Note: Background of Patriot's restructuring and transformation can be found at the Company's website, www.patriotcoal.com.
About Patriot Coal
Patriot Coal Corporation is a producer and marketer of coal in the eastern United States, with 11 active mining complexes in Appalachia and the Illinois Basin. Patriot ships to domestic and international electricity generators, industrial users and metallurgical coal customers, and controls approximately 1.8 billion tons of proven and probable coal reserves.
Certain statements in this press release are forward-looking as defined in the Private Securities Litigation Reform Act of 1995. These statements involve certain risks and uncertainties that may be beyond our control and may cause our actual future results to differ materially from our current expectations both in connection with the Chapter 11 filings Patriot announced on July 9, 2012 and our business and financial prospects. No assurance can be made that these events will come to fruition. We undertake no obligation (and expressly disclaim any such obligation) to publicly update or revise any forward-looking statement, whether as a result of new information, future events or otherwise. Factors that could affect our results include, but are not limited to: (i) the ability of Patriot and its subsidiaries to continue as a going concern, (ii) the ability of Patriot and its subsidiaries to operate within the restrictions and liquidity limitations of the post-petition credit facilities authorized by the Bankruptcy Court, (iii) the ability of Patriot and its subsidiaries to obtain Bankruptcy Court approval with respect to motions in the Chapter 11 cases, (iv) the ability of Patriot and its subsidiaries to successfully complete a reorganization under Chapter 11 and emerge from bankruptcy, which is dependent upon, among other things, the ability to implement changes to wage and benefit programs and postretirement benefit obligations consensually or pursuant to Sections 1113 and 1114 of the Bankruptcy Code, to minimize liabilities upon emergence and to obtain post-bankruptcy financing, (v) the effects of the bankruptcy filing on Patriot and its subsidiaries and the interests of various creditors, equity holders and other constituents, (vi) Bankruptcy Court rulings in the Chapter 11 cases and the outcome of the cases in general, (vii) the length of time Patriot and its subsidiaries will operate under the Chapter 11 cases, (viii) risks associated with third-party motions in the Chapter 11 cases, which may interfere with the ability of Patriot and its subsidiaries to develop one or more plans of reorganization and consummate such plans once they are developed, (ix) the potential adverse effects of the Chapter 11 proceedings on Patriot's liquidity or results of operations, (x) the ability to execute Patriot's business and restructuring plans, (xi) increased legal costs related to Patriot's bankruptcy filing and other litigation, and (xii) the ability of Patriot and its subsidiaries to maintain contracts that are critical to their operation, including to obtain and maintain normal terms with their vendors, customers, landlords and service providers and to retain key executives, managers and employees. In the event that the risks disclosed in Patriot's public filings and those discussed above cause results to differ materially from those expressed in Patriot's forward-looking statements, Patriot's business, financial condition, results of operations or liquidity, and the interests of creditors, equity holders and other constituents, could be materially adversely affected. For additional information concerning factors that could cause actual results to materially differ from those projected herein, please refer to Patriot's Form 10-K and Form 10-Q reports.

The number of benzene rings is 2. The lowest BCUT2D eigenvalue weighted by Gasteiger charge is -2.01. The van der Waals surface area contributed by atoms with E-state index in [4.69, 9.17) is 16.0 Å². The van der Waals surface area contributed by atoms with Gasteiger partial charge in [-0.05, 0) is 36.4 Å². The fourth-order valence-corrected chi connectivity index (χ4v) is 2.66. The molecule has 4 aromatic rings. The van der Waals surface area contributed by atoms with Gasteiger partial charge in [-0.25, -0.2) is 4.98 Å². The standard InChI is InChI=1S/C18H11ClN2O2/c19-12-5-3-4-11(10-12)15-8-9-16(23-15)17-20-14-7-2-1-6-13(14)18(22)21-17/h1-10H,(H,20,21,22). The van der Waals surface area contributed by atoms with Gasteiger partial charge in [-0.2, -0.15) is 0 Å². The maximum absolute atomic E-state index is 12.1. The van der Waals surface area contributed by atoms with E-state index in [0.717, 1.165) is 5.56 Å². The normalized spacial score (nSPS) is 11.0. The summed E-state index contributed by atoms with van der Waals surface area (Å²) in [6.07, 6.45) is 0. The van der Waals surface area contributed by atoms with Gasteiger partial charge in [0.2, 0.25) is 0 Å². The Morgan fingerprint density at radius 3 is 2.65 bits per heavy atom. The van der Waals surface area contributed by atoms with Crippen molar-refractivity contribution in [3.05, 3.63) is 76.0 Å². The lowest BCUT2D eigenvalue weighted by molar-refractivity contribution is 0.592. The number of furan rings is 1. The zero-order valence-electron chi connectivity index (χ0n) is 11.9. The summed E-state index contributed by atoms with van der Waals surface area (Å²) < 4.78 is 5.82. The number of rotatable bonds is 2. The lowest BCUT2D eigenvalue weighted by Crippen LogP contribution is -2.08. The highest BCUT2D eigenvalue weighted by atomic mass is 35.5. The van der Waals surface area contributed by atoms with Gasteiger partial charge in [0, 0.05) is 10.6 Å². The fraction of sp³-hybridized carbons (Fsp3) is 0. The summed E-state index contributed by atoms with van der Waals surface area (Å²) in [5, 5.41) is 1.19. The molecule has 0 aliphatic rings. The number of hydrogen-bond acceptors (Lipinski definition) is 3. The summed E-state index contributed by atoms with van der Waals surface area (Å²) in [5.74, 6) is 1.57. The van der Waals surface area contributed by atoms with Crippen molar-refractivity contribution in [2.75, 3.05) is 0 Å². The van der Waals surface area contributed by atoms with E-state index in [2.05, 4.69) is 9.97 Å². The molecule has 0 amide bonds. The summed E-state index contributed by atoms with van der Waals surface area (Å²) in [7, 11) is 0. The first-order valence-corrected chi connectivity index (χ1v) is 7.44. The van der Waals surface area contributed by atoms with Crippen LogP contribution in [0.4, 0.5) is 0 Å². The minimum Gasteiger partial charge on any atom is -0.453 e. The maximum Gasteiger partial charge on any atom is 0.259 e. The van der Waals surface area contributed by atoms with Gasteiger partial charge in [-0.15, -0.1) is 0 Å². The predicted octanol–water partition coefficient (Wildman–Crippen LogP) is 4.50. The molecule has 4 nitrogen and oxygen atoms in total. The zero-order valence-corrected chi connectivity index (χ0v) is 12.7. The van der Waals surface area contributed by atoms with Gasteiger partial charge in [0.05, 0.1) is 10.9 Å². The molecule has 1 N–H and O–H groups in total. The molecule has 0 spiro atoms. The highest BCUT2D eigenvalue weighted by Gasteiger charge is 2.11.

SOURCE Patriot Coal Corporation